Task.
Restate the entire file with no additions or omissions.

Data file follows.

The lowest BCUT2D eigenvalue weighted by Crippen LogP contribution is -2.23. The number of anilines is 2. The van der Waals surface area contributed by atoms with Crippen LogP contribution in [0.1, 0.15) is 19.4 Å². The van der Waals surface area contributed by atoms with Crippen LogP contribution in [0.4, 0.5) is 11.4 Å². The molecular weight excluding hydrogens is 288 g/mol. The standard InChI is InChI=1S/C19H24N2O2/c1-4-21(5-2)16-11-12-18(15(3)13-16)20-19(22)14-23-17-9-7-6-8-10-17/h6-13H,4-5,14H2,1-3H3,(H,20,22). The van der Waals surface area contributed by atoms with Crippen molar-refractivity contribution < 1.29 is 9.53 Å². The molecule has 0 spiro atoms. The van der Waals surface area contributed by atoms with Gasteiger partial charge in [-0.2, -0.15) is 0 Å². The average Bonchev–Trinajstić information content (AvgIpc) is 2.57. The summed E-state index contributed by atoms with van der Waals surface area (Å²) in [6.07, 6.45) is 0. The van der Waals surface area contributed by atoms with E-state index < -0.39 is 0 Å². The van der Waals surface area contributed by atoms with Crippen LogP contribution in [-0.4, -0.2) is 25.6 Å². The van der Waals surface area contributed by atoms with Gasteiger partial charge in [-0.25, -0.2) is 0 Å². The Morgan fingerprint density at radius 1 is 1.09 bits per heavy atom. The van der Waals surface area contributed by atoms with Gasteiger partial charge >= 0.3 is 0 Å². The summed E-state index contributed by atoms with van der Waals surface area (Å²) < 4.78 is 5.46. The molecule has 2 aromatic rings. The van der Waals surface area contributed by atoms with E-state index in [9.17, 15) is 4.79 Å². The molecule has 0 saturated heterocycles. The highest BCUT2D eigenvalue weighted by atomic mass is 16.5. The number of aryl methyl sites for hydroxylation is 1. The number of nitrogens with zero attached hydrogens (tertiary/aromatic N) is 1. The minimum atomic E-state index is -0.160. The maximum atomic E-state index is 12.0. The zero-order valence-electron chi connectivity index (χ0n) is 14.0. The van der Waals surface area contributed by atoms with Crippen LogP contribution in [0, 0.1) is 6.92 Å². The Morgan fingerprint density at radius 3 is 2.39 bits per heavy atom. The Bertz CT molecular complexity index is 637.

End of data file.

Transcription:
The lowest BCUT2D eigenvalue weighted by Crippen LogP contribution is -2.23. The number of anilines is 2. The van der Waals surface area contributed by atoms with Crippen LogP contribution in [0.1, 0.15) is 19.4 Å². The van der Waals surface area contributed by atoms with Crippen LogP contribution in [0.4, 0.5) is 11.4 Å². The molecular weight excluding hydrogens is 288 g/mol. The standard InChI is InChI=1S/C19H24N2O2/c1-4-21(5-2)16-11-12-18(15(3)13-16)20-19(22)14-23-17-9-7-6-8-10-17/h6-13H,4-5,14H2,1-3H3,(H,20,22). The van der Waals surface area contributed by atoms with Crippen molar-refractivity contribution < 1.29 is 9.53 Å². The molecule has 0 spiro atoms. The van der Waals surface area contributed by atoms with Gasteiger partial charge in [-0.2, -0.15) is 0 Å². The average Bonchev–Trinajstić information content (AvgIpc) is 2.57. The summed E-state index contributed by atoms with van der Waals surface area (Å²) in [6.07, 6.45) is 0. The van der Waals surface area contributed by atoms with E-state index < -0.39 is 0 Å². The van der Waals surface area contributed by atoms with Crippen LogP contribution in [-0.4, -0.2) is 25.6 Å². The van der Waals surface area contributed by atoms with Gasteiger partial charge in [-0.25, -0.2) is 0 Å². The Morgan fingerprint density at radius 1 is 1.09 bits per heavy atom. The van der Waals surface area contributed by atoms with Gasteiger partial charge >= 0.3 is 0 Å². The summed E-state index contributed by atoms with van der Waals surface area (Å²) < 4.78 is 5.46. The molecule has 2 aromatic rings. The van der Waals surface area contributed by atoms with E-state index in [9.17, 15) is 4.79 Å². The molecule has 0 saturated heterocycles. The highest BCUT2D eigenvalue weighted by atomic mass is 16.5. The number of aryl methyl sites for hydroxylation is 1. The number of nitrogens with zero attached hydrogens (tertiary/aromatic N) is 1. The minimum atomic E-state index is -0.160. The maximum atomic E-state index is 12.0. The zero-order valence-electron chi connectivity index (χ0n) is 14.0. The van der Waals surface area contributed by atoms with Crippen LogP contribution in [0, 0.1) is 6.92 Å². The Morgan fingerprint density at radius 3 is 2.39 bits per heavy atom. The Bertz CT molecular complexity index is 637.